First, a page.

Eleven-year-old Rebecca, who is afraid to disclose her full name, told police in 1984 that she had been molested and that she watched other McMartin children perform sex acts with Peggy and Ray Buckey. She is still grappling with her fears as well. “In the beginning, when the trial started, it slipped from my mind for a while,” she says. “But when my mom told me about the court decision, I started getting really scared. That night, I was lying in my bed, and I got all the bad pictures in my head. I ran into my mom’s room and slept with her, and I made my sister come in too. Then I started screaming. I stood up and knocked over my mom’s dresser. I was just so mad I could have killed someone.”
Other children hope for a kind of revenge. Susanne, 11, testified at the preliminary hearing that Ray Buckey inserted objects into her anus and vagina. “I know this is kind of mean,” she says, “but I’d like to see someone get really furious at Ray and do something bad to him. I don’t know what it would be, but just something bad.”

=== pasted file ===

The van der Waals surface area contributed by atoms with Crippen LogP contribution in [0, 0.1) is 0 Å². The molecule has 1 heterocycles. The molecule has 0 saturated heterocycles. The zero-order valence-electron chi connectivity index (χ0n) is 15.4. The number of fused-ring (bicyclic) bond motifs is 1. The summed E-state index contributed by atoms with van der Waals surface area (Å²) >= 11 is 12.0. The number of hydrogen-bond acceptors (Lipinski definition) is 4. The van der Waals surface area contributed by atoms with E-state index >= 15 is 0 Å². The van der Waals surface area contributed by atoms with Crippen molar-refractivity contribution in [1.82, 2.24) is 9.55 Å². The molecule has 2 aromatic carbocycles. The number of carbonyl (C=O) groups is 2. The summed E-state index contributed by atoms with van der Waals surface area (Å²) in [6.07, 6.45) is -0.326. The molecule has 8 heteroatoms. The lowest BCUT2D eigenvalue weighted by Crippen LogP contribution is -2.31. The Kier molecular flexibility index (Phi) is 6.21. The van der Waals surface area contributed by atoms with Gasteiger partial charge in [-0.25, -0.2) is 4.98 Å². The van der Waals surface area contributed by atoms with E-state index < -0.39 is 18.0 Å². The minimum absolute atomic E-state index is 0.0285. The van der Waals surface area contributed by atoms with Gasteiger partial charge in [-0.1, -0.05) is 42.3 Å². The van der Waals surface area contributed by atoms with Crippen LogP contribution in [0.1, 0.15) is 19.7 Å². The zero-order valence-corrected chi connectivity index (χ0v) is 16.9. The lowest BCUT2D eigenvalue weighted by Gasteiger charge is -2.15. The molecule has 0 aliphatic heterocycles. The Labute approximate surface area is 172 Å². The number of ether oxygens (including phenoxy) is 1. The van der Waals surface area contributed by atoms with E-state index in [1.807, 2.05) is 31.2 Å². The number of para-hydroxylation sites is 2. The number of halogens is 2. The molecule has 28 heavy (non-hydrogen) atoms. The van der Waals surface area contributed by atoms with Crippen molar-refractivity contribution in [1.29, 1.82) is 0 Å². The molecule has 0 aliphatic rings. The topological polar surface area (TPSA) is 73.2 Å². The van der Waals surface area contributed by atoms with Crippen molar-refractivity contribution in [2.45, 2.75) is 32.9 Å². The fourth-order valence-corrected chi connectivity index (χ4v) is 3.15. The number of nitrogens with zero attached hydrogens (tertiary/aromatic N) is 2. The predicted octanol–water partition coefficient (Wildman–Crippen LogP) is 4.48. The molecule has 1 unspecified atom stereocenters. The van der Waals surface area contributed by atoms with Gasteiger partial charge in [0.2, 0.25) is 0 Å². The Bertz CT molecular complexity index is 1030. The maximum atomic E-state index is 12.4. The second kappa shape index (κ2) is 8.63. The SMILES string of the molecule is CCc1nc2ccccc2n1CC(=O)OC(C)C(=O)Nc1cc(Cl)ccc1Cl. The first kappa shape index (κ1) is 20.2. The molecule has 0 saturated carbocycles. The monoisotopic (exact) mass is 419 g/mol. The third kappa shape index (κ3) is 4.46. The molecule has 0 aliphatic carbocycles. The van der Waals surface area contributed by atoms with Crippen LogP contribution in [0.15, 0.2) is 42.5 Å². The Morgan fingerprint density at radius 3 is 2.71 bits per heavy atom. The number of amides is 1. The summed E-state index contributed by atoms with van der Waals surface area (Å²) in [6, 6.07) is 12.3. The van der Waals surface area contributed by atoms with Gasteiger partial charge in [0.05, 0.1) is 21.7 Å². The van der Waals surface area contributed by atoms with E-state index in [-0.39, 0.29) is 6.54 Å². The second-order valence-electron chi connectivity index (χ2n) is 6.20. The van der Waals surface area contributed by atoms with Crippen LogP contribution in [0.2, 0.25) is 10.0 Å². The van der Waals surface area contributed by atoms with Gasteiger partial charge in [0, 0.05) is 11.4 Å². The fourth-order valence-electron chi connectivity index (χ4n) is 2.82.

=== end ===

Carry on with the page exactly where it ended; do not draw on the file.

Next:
Meanwhile most of the McMartin parents are trying to channel their rage into something constructive. Marymae Cioffi and her husband, John, whose daughter Elizabeth was one of the original complainants but was not selected to testify at the trial, are launching a letter-writing campaign urging District Attorney Reiner and Judge William Pounders to retry Raymond Buckey on the 13 counts on which the jury was stalemated. The judge will make that decision at a hearing scheduled for this Wednesday, Jan. 31. And though a retrial seems unlikely, the parents remain undaunted. “It may be over in the courts, but it’s not resolved,” says Marilyn Salas, whose son Bobby filed a molestation complaint with police. “We will push to change the judicial system and how our kids are handled in court.”